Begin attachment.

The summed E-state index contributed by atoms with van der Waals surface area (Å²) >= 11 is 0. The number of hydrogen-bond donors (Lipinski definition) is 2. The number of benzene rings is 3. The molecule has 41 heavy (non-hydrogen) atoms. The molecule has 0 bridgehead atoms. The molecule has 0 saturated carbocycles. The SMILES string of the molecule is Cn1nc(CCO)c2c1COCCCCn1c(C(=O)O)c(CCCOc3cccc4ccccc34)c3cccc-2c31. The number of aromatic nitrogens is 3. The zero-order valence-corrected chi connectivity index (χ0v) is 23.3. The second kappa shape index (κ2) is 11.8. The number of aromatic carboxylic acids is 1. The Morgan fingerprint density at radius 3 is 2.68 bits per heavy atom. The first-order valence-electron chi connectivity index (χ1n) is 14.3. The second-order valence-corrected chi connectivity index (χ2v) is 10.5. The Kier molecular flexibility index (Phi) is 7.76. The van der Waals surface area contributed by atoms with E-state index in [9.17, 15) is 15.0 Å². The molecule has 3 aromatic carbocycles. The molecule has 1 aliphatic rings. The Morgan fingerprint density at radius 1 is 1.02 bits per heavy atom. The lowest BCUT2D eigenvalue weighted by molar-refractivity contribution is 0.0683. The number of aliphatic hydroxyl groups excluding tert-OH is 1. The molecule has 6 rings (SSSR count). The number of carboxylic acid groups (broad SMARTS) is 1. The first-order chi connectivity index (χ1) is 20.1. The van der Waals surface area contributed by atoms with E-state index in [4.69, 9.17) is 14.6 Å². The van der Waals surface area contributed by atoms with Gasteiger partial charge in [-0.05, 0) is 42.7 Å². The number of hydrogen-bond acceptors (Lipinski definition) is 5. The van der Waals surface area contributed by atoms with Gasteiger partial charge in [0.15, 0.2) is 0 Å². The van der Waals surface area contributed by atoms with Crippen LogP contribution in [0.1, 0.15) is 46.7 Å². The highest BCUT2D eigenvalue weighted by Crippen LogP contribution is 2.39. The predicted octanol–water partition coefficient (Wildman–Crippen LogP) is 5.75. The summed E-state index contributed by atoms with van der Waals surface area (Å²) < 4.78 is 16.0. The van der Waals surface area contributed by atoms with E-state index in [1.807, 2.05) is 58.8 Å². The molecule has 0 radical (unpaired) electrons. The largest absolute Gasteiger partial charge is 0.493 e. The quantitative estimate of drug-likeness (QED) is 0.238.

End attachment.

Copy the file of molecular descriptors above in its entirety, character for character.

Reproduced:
The summed E-state index contributed by atoms with van der Waals surface area (Å²) >= 11 is 0. The number of hydrogen-bond donors (Lipinski definition) is 2. The number of benzene rings is 3. The molecule has 41 heavy (non-hydrogen) atoms. The molecule has 0 bridgehead atoms. The molecule has 0 saturated carbocycles. The SMILES string of the molecule is Cn1nc(CCO)c2c1COCCCCn1c(C(=O)O)c(CCCOc3cccc4ccccc34)c3cccc-2c31. The number of aromatic nitrogens is 3. The zero-order valence-corrected chi connectivity index (χ0v) is 23.3. The second kappa shape index (κ2) is 11.8. The number of aromatic carboxylic acids is 1. The Morgan fingerprint density at radius 3 is 2.68 bits per heavy atom. The first-order valence-electron chi connectivity index (χ1n) is 14.3. The second-order valence-corrected chi connectivity index (χ2v) is 10.5. The Kier molecular flexibility index (Phi) is 7.76. The van der Waals surface area contributed by atoms with E-state index in [9.17, 15) is 15.0 Å². The molecule has 3 aromatic carbocycles. The molecule has 1 aliphatic rings. The Morgan fingerprint density at radius 1 is 1.02 bits per heavy atom. The lowest BCUT2D eigenvalue weighted by molar-refractivity contribution is 0.0683. The number of aliphatic hydroxyl groups excluding tert-OH is 1. The molecule has 6 rings (SSSR count). The number of carboxylic acid groups (broad SMARTS) is 1. The first-order chi connectivity index (χ1) is 20.1. The van der Waals surface area contributed by atoms with E-state index in [4.69, 9.17) is 14.6 Å². The van der Waals surface area contributed by atoms with Gasteiger partial charge in [-0.05, 0) is 42.7 Å². The number of hydrogen-bond acceptors (Lipinski definition) is 5. The van der Waals surface area contributed by atoms with Gasteiger partial charge in [0.15, 0.2) is 0 Å². The van der Waals surface area contributed by atoms with Crippen LogP contribution in [0.1, 0.15) is 46.7 Å². The highest BCUT2D eigenvalue weighted by Crippen LogP contribution is 2.39. The predicted octanol–water partition coefficient (Wildman–Crippen LogP) is 5.75. The summed E-state index contributed by atoms with van der Waals surface area (Å²) < 4.78 is 16.0. The van der Waals surface area contributed by atoms with E-state index in [1.807, 2.05) is 58.8 Å². The molecule has 0 radical (unpaired) electrons. The largest absolute Gasteiger partial charge is 0.493 e. The quantitative estimate of drug-likeness (QED) is 0.238.